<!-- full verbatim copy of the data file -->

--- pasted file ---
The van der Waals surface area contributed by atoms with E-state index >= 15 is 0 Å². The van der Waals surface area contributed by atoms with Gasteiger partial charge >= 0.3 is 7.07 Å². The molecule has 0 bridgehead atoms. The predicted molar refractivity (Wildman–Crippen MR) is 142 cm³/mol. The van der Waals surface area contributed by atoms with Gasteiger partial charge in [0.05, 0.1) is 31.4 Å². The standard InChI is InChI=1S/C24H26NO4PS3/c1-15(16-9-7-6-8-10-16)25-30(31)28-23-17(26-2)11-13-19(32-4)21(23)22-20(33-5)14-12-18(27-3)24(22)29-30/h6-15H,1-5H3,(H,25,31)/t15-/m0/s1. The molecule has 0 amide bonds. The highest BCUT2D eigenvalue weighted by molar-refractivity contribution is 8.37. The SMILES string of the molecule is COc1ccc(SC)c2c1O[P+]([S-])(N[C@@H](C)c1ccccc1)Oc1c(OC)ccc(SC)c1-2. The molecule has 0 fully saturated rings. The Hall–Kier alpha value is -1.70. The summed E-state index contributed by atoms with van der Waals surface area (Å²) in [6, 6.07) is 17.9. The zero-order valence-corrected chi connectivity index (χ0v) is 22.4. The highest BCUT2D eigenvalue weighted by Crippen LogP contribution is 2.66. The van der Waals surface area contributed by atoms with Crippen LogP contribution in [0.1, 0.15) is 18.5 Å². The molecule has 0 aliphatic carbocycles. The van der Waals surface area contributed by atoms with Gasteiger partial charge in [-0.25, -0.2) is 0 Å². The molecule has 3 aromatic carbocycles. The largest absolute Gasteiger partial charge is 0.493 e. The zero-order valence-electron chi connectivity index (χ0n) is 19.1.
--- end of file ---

The van der Waals surface area contributed by atoms with E-state index >= 15 is 0 Å². The van der Waals surface area contributed by atoms with Gasteiger partial charge >= 0.3 is 7.07 Å². The molecule has 0 bridgehead atoms. The predicted molar refractivity (Wildman–Crippen MR) is 142 cm³/mol. The van der Waals surface area contributed by atoms with Gasteiger partial charge in [0.05, 0.1) is 31.4 Å². The standard InChI is InChI=1S/C24H26NO4PS3/c1-15(16-9-7-6-8-10-16)25-30(31)28-23-17(26-2)11-13-19(32-4)21(23)22-20(33-5)14-12-18(27-3)24(22)29-30/h6-15H,1-5H3,(H,25,31)/t15-/m0/s1. The molecule has 0 amide bonds. The highest BCUT2D eigenvalue weighted by molar-refractivity contribution is 8.37. The SMILES string of the molecule is COc1ccc(SC)c2c1O[P+]([S-])(N[C@@H](C)c1ccccc1)Oc1c(OC)ccc(SC)c1-2. The molecule has 0 fully saturated rings. The Hall–Kier alpha value is -1.70. The summed E-state index contributed by atoms with van der Waals surface area (Å²) in [6, 6.07) is 17.9. The zero-order valence-corrected chi connectivity index (χ0v) is 22.4. The highest BCUT2D eigenvalue weighted by Crippen LogP contribution is 2.66. The van der Waals surface area contributed by atoms with Crippen LogP contribution in [0.1, 0.15) is 18.5 Å². The molecule has 0 aliphatic carbocycles. The van der Waals surface area contributed by atoms with Gasteiger partial charge in [-0.25, -0.2) is 0 Å². The molecule has 3 aromatic carbocycles. The largest absolute Gasteiger partial charge is 0.493 e. The zero-order valence-electron chi connectivity index (χ0n) is 19.1.